5. That doesn't seem like a lot of alloying metals, so I reckon is doesn't make it that much more difficult to forge weld? And Thomas, you're right, I don't have a lot of spending money for the hobby so cheap steel is the way to go. I also get some tool steels from a seller on a second hand site, I can't be sure the steel is the grade he says it is, but it has worked out great so far for the 1045 and 4140 he sold me. ~Jobtiel
  6. I didn't know so much steel was recycled, I'll just have to wait and see how it works out then. I have send an email to the company I got it from to ask if they have more information on the presence of other metals in the steel. ~Jobtiel
  7. Thomas, I was worried as soon as you mentioned it, however, it doesn't seem like the steel I bought is reprocessed, and I haven't found any information regarding the presence of other metals. I have found mentioned that the S235 steel is equivalent to US A283C steel. All sources I checked mention no presence of any other metals in the steel. ~Jobtiel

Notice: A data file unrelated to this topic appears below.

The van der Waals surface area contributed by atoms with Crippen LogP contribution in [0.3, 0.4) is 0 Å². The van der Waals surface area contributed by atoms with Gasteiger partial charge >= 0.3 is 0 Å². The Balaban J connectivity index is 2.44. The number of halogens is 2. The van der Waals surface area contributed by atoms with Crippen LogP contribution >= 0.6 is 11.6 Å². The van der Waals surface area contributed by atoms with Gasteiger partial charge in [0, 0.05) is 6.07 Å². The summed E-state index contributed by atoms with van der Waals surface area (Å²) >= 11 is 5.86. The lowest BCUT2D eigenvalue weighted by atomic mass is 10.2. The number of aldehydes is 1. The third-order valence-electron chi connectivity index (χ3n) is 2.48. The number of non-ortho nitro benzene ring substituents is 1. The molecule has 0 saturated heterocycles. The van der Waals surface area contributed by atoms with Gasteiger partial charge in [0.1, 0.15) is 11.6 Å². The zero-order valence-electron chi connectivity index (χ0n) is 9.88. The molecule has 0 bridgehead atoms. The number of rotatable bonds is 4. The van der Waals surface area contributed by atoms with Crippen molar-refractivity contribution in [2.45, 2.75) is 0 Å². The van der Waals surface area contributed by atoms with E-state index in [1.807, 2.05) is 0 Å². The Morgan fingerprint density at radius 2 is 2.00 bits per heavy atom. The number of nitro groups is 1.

8. The steel I ordered is not exactly 1018 or 1020 I found. It's called S235. It is roughly equivalent to A-36 what I could find, in the way that it is classified by physical property and not specific composition. Thing is, in Dutch Mild steel is called construction steel, and I haven't found any dealer that sells true mild like what you mention 1018 or 1020. However, they do mention that this S235 steel is always plain carbon steel - not alloyed. The maximum percentage of elements: Is this bad though? Should I look for plain 1018 or 1020 instead? This is what I've been using as mild for nearly everything. Forge welding it went alright. Luckily it is not expensive to get at all. Paid 26 euros for 2 meters of 25mm by 25mm. If I forge all of them correctly that can yield me 20 small axes the way I'm currently making them. ~Jobtiel